As the original – I shouldn’t say Wyomingites, but we were here before the state was even in existence – I think I'd be bringing a little more and a little better representation, whether it's in health care, law enforcement or veterans issues. I think it’s a big canvas with a lot to paint on.

Hannah Habermann: Given your background in education and in tribal government, what issues are you excited to focus on with this campaign platform and if you were elected?

IP: I have a few issues that I would like to move forward. But education is always, always in the forefront, whether it's funding or what it's more appropriate for our kids to learn in this day and age to make them successful.

I know on the reservation, there are some aspects of cultural methods of learning. I think we could even reach out to the Hispanic population in Jackson and the Bighorn Basin and see what they have in terms of cultural methods of teaching.

With veterans issues, I’d look forward to working with the [Wyoming Veterans] Commission if I’m elected. We host coffee with veterans here once a month at the college and we had a VA (Veterans Affairs) representative yesterday. There was some discussion of how there are still issues with the VA and the delivery of health care. I know that's a federal issue for the most part, but I know the state plays a big part in taking care of our veterans also.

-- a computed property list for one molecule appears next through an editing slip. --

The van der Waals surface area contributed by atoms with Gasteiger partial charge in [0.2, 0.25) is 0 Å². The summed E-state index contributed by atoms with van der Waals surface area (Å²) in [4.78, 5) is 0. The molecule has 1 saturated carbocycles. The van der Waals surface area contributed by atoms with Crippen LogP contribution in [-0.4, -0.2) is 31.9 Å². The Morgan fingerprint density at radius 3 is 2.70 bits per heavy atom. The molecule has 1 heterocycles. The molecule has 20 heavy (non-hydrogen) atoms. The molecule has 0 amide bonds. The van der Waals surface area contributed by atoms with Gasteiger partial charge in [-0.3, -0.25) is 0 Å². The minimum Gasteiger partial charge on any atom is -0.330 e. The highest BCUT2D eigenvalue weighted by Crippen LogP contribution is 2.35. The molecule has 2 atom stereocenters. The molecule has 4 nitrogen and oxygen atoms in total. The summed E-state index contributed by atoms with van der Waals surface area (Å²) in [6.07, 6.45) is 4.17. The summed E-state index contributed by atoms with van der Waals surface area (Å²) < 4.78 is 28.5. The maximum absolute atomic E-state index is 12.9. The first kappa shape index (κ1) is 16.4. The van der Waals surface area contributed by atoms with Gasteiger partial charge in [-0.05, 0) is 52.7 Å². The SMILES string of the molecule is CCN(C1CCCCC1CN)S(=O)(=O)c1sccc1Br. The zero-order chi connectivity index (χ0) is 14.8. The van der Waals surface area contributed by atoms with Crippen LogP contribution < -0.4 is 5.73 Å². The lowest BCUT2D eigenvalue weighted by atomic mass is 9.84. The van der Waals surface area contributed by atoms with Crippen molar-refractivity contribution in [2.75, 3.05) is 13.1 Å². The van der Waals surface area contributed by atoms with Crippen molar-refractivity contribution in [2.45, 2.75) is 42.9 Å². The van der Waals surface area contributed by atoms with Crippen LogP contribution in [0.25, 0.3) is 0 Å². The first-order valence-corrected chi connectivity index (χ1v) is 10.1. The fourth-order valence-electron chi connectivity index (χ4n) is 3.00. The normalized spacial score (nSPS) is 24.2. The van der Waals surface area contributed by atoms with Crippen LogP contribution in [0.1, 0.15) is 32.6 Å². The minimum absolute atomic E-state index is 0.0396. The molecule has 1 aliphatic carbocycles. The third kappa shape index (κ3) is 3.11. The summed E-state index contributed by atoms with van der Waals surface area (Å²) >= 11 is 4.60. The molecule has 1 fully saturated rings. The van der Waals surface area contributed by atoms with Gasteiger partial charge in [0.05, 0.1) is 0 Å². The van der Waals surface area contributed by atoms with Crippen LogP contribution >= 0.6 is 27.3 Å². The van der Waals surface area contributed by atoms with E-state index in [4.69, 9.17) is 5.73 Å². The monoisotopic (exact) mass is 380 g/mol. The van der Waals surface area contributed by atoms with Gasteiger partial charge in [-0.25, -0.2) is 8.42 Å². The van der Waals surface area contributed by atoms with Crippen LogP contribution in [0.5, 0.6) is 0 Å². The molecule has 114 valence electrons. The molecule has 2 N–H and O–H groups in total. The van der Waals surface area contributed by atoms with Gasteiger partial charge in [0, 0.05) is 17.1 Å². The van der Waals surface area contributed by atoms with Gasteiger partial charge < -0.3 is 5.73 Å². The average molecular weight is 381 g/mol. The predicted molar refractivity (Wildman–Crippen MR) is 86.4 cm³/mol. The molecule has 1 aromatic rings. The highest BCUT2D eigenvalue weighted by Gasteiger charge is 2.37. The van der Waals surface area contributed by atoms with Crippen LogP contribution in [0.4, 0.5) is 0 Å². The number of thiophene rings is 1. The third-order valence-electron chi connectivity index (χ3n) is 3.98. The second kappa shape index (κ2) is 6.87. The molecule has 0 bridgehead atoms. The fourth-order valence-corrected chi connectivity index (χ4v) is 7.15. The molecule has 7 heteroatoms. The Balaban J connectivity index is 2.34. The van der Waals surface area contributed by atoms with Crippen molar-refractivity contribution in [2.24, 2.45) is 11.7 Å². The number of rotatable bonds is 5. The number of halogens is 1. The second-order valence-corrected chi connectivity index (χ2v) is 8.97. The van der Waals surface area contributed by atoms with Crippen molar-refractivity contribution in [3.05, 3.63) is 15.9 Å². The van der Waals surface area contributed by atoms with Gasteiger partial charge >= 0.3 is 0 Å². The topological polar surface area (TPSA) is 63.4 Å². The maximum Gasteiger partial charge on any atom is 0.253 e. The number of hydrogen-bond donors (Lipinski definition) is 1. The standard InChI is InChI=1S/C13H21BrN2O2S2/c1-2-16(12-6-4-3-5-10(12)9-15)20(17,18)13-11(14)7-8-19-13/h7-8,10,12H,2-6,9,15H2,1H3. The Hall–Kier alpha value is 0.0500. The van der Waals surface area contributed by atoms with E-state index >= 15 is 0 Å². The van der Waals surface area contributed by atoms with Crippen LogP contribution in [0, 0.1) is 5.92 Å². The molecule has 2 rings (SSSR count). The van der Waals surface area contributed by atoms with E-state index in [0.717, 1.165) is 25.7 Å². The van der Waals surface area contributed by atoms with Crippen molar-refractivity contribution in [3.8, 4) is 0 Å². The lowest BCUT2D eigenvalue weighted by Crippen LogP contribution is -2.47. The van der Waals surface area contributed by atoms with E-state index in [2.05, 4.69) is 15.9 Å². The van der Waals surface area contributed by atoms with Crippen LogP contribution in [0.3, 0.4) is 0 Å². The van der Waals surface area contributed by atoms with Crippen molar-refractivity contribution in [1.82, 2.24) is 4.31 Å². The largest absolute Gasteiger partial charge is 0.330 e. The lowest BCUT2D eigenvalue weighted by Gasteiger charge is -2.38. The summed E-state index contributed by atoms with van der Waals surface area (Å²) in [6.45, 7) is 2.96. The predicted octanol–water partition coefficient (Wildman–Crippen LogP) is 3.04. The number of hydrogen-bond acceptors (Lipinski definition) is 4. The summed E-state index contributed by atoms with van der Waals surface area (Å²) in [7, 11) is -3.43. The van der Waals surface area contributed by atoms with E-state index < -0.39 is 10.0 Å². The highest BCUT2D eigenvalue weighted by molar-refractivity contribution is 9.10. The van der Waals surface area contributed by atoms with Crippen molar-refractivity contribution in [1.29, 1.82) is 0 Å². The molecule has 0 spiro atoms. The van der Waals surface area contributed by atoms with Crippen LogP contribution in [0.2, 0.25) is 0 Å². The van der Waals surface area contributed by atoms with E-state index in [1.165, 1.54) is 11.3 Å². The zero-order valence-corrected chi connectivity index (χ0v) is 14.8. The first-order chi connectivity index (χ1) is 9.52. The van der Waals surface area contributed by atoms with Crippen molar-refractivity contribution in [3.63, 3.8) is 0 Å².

Another issue that is important to me is just the cooperation and seeing what we could work together on.

HH: Back in March, Navajo state Senator Affie Ellis announced that she won't be running again, opening up the possibility of a state legislature with no Native representation. From your perspective, why is it important to have tribal representation on the state level?

IP: We’re the only reservation in Wyoming. A lot of the time we’re a microcosm of issues that happen statewide and they affect us. It's important. I still personally really believe that there's a lot of education and there's a lot of voids pertaining to what regulations pertain to the reservation. There's water issues. There's jurisdictional issues.

For the most part, people in Wyoming – and I'm not saying all of them – some really don't know what the reservation is besides just a square in the middle of the state. And I think it's really important that we have representation to not only educate people about the sovereign status of both tribes here, but if it's good for the state, it should be good for the tribal citizens also.